The 1st person point of view “I believe” focuses on the writer’s experience. However, that creates a personal experience tone which is inappropriate in the TOEFL integrated writing task. Therefore, this sentence has a argumentative tone. In contrast, the sentence should have a neutral tone.
The 2nd person point of view “near you” writes directly to the audience. But the purpose of this type of writing is to focus on the information in the reading and the listening passage. Moreover, using “you” makes the writing less formal, but the sentence needs to be more, not less, formal.
The 3rd person point of view indeed focuses on the information about bears. Still, because there is no mention of the author in the reading passage, iBT human raters have to assume that the writer is stating his opinion. Hence, the sentence reads more as an argument instead of a neutral summary.
The 3rd person point of view with the voice marker plus the reporting verb focuses on the information and acknowledges the author. Thus, this sentence sounds more like a paraphrase or summary of someone else’s ideas. The tone is both formal and objective, which exactly matches the purpose of the integrated writing task.
TOEFL Integrated Writing Strategies: Use a chunking compare/contrast organization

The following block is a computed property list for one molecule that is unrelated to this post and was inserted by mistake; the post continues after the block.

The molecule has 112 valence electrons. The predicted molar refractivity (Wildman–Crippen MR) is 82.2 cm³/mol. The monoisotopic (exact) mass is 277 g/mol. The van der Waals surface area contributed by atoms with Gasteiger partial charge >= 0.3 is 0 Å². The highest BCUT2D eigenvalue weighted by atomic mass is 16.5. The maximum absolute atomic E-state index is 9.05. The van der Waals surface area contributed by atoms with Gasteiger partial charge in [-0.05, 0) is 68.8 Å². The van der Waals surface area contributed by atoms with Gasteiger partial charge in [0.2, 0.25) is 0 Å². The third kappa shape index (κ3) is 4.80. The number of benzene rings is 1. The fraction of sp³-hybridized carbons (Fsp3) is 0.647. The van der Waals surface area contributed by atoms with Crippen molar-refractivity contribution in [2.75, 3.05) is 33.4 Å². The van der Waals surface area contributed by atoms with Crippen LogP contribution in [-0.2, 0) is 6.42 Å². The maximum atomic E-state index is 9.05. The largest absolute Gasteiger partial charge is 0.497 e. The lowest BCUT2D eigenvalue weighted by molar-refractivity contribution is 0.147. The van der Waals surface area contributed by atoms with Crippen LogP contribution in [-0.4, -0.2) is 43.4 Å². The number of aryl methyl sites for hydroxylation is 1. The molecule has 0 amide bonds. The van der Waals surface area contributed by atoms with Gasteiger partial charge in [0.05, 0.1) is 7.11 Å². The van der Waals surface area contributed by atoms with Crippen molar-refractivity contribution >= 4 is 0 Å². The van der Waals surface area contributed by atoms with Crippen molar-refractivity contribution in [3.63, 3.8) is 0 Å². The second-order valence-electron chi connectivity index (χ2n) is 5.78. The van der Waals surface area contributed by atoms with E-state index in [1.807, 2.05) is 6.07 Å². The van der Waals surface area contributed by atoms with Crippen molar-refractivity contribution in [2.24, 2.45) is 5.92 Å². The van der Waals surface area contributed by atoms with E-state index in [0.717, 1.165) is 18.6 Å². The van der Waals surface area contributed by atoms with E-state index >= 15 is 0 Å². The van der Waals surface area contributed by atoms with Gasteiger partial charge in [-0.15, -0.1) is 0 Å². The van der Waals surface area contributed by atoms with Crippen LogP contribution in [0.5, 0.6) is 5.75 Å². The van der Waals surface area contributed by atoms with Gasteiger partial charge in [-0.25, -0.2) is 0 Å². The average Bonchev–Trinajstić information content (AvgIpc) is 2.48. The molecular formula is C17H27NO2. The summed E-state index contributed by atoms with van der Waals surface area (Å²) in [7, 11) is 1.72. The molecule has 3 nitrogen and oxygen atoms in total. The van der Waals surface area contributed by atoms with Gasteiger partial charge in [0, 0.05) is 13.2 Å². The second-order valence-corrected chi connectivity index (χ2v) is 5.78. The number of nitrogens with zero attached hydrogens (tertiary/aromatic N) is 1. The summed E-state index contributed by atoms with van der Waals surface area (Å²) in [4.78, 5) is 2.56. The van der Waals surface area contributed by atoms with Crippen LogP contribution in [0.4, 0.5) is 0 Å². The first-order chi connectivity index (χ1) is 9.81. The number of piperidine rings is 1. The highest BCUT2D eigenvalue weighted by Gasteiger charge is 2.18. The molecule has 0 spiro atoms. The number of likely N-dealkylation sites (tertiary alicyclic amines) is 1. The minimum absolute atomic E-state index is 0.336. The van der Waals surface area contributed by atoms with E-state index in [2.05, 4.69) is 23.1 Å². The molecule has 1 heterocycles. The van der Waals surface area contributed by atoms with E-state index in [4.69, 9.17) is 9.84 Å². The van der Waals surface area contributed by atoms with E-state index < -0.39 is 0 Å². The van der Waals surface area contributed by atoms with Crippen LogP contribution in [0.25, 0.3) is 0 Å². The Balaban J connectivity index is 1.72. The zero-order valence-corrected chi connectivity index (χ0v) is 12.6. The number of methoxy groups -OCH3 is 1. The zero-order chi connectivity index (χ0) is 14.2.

Having strong integrated writing strategies involve understanding compare and contrast method of organization. Since the lecture will differ from the points in the reading, you will need to use a logical, easy-to-understand compare and contrast structure.
- A very easy way to do that is by chunking ideas from the reading passage.
- In addition, you can chunk ideas together from a listening passage.
- The first 1/2 of a paragraph can, for example, group together an important point from the reading passage.
- Then in the second 1/2 of a paragraph, for instance, you can group ideas from the listening passage that oppose that point.
Observe in the following paragraph how I place the important points from a reading and listening passage:
Global warming, according to the author, is mostly caused by human activities. To illustrate, the author presents multiple examples of glaciers all over the world that are melting at a faster rate than seen in previous decades. In contrast, the speaker argues that global warming is mainly due to natural factors. To support this claim, the speaker points to other periods of time 1000’s of years ago when there were also warming trends.
The way I wrote this makes it easy to see how the human activity and natural factor are opposing points from the reading and listening passage. Notice how I spend roughly the same number of words to explain the reading and listening passage. This balance prevents any possible bias I might have about the topic. For example, I believe global warming is mostly due to human activities. However, there is no way for you to know my personal beliefs from reading this paragraph, right?
TOEFL Integrated Writing Strategies: Create unique templates to frame your writing task
You have learned several important TOEFL integrated writing strategies so far in this lesson.